Being At Peace – How Input Matters

Although it is possible to experience inner peace everywhere, it does help if a place is quiet, big and warm.

In the Northern Territory in Australia, in Kakadu National Park, the sky is my roof, the trees are my house and the uninterrupted view from a lookout is my meditation room. The earth is touching the heavens, lifting me up closer to That Which Cannot Be Named yet in an attempt to pinpoint ‘It’, could be called Spirit, Source, God, Allah or the Divine.

In such overwhelming experience of nature, almost feeling crushed between the Mother – Earth – and the Father – Heaven – words formed with letters from an alphabet feel irrelevant.

Silence is appropriate here.

You don’t have to think about being silent – it just happens. The countless sounds of nature take over. They sound like silence at first but there’s a lot to be heard! The wind, my footsteps, breathing, flies, birds, movement of lizards through dry leaves, and the earth itself. The earth seems to speak in mysterious, pulsating ‘waves’ of energy, or temperature. It’s the warmth of the sun that makes everything expand or contract, making barely noticeable sounds in a frequency that, in the city, I am not tuned into.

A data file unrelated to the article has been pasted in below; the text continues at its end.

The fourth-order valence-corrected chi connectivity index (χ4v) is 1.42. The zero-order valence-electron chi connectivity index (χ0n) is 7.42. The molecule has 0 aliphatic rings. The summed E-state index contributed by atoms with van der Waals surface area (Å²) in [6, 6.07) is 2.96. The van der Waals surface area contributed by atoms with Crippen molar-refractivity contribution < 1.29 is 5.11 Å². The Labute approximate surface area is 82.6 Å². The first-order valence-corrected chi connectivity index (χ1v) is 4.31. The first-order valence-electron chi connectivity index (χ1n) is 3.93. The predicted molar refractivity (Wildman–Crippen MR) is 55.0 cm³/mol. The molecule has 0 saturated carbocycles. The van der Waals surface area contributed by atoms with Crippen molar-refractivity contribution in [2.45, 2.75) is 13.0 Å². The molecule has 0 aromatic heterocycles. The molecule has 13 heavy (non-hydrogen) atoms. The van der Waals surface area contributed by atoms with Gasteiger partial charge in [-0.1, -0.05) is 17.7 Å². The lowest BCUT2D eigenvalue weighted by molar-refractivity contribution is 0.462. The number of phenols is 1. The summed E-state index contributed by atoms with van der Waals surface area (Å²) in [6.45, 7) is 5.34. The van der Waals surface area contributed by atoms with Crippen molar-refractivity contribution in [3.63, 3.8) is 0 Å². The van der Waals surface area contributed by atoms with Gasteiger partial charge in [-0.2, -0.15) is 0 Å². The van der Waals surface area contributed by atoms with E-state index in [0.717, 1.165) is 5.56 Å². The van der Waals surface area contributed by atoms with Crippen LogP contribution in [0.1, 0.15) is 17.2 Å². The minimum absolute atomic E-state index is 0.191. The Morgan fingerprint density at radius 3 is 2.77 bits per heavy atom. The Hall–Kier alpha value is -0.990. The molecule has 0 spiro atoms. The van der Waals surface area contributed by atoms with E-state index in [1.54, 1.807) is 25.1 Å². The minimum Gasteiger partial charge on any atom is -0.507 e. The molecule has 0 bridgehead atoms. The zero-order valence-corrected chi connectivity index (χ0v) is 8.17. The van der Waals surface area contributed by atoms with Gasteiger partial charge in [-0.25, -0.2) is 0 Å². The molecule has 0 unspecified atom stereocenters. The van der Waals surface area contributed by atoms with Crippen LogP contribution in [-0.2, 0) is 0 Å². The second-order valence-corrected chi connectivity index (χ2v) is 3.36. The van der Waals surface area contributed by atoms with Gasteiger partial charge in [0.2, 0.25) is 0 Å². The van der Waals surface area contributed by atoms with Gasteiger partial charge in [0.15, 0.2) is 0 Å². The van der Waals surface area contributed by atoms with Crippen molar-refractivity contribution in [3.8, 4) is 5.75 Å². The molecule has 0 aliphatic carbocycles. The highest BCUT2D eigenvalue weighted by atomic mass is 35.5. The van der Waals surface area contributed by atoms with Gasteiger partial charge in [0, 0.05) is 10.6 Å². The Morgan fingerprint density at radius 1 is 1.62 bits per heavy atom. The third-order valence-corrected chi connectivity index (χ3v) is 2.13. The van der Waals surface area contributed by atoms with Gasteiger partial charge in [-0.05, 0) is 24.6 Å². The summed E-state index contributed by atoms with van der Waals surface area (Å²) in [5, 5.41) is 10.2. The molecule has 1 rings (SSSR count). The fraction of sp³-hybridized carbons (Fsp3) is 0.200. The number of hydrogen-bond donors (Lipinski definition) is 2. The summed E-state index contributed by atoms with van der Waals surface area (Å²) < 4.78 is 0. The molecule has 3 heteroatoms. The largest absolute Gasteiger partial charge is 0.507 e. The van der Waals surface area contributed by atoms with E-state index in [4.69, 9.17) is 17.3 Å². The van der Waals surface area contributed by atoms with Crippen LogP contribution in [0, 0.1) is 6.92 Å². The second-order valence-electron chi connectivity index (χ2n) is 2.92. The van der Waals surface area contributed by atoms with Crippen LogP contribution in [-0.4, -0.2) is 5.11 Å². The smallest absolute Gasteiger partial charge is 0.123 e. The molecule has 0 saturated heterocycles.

While the relevance and necessity of spoken language is dissolving, a space can be felt where ‘is-ness’ and peace reign. No need to fill up this space with anything but this perfect beingness.

Aaaah – such relief, such relaxation, such openness … Such oneness, such profound joy, such peace …

I do experience this perfection at times during meditation at home and even sometimes while walking a busy street, but how much easier and how much more natural this state of being occurs in nature, especially where the earth is red, where the air is warm and where there are no other human beings to be seen for hours.

With this precious memory I return to city life. I still find peace and quiet within, when the outside world gets loud and busy. But I will also physically return to quiet places, being with nature, without text, to simply ‘be’ my uninterrupted surroundings – to naturally be at peace.

If going to places like these would be impossible, I would watch nature programs more, would switch off my phone and the Internet at times, and would go to the park more often. I highly recommend allowing yourself to withdraw from the busy-ness of the city whenever you can, if you, like me, love being at peace.

Input does matter.

With peaceful regards,

Miriam Aziz

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